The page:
Swans, Wolf Eyes, Matmos and more for Supersonic 2014

Preview by Colm McAuliffe | 14 May 2014

Birmingham’s Supersonic Festival occupies an exalted position at the vanguard of the festival circuit. And rightly so. Since its inception over ten years ago, it has maintained a staggeringly focused and intelligent curatorial policy, transcending the music and art worlds to present a programme teeming with invention, audience participation and a certain amount of unpredictability. It’s also a bloody good knees up.

The festival returns to the Custard Factory on May 30 and 31 this year after a short hiatus with an strikingly interdisciplinary feel to the proceedings. However, experimental fans need not fret; the music line up is exciting and dizzyingly eclectic in equal proportions.

The brutal noise extremities of Michael Gira’s Swans, the conceptual electronics of Baltimore’s Matmos and the post-industrial grind of Wolf Eyes occupy the headline positions but dig a little deeper and some fine gems are to be found. Liverpool’s Ex Easter Island Head bring their orchestrated, African infused cosmic jams while Nottingham’s Sleaford Mods will bring…probably whatever they feel like on the night. The eccentric Jenny Hval, Codeine’s Chris Brokaw and the magnificent Evil Blizzard – replete with four bass players – are also set to perform.

The most recent additions to the bill include the esotericism of Khünnt (featuring Richard Dawson and Pigs x 7), the chamber pop of Felix Kubin and the magnificently monikered Sly and the Family Drone, with an array of shamanistic sonic tomfoolery.It’s not all wilful eclecticism though; the legendary Bill Drummond will re-enact a musical art project; there’s a film programme featuring Crass’ Steve Ignorant and Low’s Alan Sparhawk detailing their rather obscure habits away from music and performances and exhibitions from Sarah Kenchington, who builds mechanical instruments from discarded materials and sound artist Ryan Jordan who will demonstrate his self constructed hardware built with raw minerals and metals before detouring into a talk on theories of cybernetics, neuroscience, art, music and physiology.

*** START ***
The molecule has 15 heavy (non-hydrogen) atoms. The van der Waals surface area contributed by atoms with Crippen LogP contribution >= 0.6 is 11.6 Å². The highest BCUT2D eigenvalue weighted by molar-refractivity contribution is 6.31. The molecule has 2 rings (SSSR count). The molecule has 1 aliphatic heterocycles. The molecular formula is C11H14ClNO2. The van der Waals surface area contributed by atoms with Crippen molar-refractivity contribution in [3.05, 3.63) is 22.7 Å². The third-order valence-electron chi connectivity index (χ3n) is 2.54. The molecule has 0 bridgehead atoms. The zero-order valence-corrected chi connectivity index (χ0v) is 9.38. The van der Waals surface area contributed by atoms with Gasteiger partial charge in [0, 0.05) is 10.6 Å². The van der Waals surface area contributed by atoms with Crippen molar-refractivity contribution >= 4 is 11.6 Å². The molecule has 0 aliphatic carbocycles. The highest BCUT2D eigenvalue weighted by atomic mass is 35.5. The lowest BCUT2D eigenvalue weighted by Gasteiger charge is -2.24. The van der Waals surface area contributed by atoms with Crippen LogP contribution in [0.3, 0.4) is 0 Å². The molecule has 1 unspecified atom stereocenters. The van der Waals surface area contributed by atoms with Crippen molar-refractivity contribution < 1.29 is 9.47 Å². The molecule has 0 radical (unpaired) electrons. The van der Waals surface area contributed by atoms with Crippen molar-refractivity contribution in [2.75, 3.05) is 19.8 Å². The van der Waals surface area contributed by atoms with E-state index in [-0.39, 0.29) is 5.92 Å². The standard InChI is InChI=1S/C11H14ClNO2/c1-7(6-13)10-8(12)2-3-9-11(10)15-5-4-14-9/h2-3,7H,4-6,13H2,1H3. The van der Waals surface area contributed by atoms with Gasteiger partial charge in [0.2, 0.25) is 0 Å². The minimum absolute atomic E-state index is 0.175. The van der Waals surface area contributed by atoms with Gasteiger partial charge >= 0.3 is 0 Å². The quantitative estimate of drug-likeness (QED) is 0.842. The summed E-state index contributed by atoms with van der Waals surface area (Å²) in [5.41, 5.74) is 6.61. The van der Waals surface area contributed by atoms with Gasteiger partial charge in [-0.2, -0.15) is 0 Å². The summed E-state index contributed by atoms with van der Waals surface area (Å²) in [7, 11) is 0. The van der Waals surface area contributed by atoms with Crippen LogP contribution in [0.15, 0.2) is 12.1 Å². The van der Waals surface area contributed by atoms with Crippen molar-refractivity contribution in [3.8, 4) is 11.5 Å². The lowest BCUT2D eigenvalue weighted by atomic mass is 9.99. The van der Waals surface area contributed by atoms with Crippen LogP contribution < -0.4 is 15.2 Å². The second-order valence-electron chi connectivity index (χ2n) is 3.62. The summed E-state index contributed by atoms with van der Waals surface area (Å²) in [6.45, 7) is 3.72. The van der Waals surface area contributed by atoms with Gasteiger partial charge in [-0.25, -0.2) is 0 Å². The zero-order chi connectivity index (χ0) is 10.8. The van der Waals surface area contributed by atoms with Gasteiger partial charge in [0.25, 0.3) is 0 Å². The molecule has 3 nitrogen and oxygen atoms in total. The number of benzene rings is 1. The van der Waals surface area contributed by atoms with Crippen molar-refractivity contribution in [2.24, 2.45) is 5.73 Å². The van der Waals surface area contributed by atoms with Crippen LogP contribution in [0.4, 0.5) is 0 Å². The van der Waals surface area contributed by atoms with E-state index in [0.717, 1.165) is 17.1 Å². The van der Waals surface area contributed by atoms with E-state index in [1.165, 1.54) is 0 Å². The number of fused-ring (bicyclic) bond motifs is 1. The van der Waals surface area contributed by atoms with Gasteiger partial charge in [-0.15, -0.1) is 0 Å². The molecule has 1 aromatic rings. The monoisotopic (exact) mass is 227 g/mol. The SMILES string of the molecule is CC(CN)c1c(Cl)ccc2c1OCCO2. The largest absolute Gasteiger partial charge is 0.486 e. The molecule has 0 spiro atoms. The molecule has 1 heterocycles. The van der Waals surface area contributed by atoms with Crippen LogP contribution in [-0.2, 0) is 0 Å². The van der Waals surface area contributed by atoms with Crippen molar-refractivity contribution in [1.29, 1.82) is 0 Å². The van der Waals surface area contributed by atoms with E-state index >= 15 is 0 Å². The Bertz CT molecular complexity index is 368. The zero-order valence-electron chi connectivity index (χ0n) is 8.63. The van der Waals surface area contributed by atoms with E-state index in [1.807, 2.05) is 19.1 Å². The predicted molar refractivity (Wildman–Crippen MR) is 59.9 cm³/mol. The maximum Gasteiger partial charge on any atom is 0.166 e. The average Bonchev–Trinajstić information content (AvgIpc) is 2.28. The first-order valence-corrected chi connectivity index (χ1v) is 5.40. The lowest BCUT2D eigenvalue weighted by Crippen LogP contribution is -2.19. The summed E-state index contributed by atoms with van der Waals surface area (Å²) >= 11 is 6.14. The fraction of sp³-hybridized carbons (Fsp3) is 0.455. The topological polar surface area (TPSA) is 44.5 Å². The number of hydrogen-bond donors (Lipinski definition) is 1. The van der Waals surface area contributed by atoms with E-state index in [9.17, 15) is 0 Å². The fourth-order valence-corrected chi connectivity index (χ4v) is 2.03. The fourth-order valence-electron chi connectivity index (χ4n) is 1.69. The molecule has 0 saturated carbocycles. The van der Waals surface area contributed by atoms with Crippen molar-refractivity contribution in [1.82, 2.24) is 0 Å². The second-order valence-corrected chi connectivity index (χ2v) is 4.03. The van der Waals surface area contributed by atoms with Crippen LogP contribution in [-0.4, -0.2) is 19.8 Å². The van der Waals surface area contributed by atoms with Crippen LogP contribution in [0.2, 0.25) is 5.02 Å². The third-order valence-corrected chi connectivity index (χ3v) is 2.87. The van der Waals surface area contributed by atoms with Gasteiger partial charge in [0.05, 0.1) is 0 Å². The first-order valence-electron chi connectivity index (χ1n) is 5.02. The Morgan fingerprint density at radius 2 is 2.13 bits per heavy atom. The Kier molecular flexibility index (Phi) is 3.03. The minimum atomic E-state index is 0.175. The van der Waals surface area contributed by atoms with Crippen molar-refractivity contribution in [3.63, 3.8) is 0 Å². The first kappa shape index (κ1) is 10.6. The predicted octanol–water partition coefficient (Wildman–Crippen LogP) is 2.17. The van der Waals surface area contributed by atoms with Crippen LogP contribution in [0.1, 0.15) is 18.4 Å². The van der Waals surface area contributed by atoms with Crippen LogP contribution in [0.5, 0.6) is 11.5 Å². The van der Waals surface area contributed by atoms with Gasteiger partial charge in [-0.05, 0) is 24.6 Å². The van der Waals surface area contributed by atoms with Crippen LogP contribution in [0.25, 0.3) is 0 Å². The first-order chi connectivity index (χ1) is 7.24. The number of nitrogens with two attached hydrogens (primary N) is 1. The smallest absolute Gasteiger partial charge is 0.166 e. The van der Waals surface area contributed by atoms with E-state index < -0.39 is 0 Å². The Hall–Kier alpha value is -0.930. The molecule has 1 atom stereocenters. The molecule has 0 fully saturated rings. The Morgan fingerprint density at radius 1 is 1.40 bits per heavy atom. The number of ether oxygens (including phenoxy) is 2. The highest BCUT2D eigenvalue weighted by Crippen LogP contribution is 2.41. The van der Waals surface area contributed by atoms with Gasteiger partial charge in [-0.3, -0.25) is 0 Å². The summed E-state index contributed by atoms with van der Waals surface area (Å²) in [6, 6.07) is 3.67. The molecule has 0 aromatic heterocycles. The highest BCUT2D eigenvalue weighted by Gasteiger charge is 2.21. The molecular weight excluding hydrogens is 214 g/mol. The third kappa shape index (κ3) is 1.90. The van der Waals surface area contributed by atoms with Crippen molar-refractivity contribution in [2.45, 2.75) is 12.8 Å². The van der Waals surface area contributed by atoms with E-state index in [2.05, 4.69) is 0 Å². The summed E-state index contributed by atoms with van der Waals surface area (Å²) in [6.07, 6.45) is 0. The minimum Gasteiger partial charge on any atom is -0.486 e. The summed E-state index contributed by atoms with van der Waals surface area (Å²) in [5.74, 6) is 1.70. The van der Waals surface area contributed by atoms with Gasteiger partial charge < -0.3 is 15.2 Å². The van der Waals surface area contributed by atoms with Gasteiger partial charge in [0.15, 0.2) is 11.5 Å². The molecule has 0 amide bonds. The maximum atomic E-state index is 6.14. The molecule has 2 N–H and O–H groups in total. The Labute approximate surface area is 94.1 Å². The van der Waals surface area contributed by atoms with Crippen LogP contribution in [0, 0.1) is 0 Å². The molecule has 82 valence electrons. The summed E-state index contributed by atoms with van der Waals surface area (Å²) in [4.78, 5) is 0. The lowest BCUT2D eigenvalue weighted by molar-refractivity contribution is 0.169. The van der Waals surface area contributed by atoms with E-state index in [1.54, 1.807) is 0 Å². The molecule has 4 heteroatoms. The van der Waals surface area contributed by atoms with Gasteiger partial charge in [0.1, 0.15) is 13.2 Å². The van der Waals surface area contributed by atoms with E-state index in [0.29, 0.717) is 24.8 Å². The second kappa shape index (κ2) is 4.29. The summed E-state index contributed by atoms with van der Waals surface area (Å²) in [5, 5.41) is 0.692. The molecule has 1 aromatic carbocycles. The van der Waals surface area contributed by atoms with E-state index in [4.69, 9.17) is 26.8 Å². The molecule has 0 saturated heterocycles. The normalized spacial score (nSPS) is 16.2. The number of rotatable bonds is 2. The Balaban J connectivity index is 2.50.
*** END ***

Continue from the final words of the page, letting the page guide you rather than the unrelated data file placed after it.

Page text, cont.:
In an already overcrowded festival circuit, the admirable multidisciplinary focus of Supersonic is a treasure to behold; the festival has maintained and honed a quite distinct personality far removed from the anodyne and mundanity proffered by its immediate rivals. Swans and Matmos are apposite headliners for Supersonic, while the former will certainly bring the heavy, tectonic grooves, the latter provide the conceptual, intellectual framework, wrapped in scuzzy electronic beats. 

Here's our dedicated playlist of just a handful of acts playing this year...

Supersonic takes place on 30-31 May at the Custard Factory, Birmingham http://www.supersonicfestival.com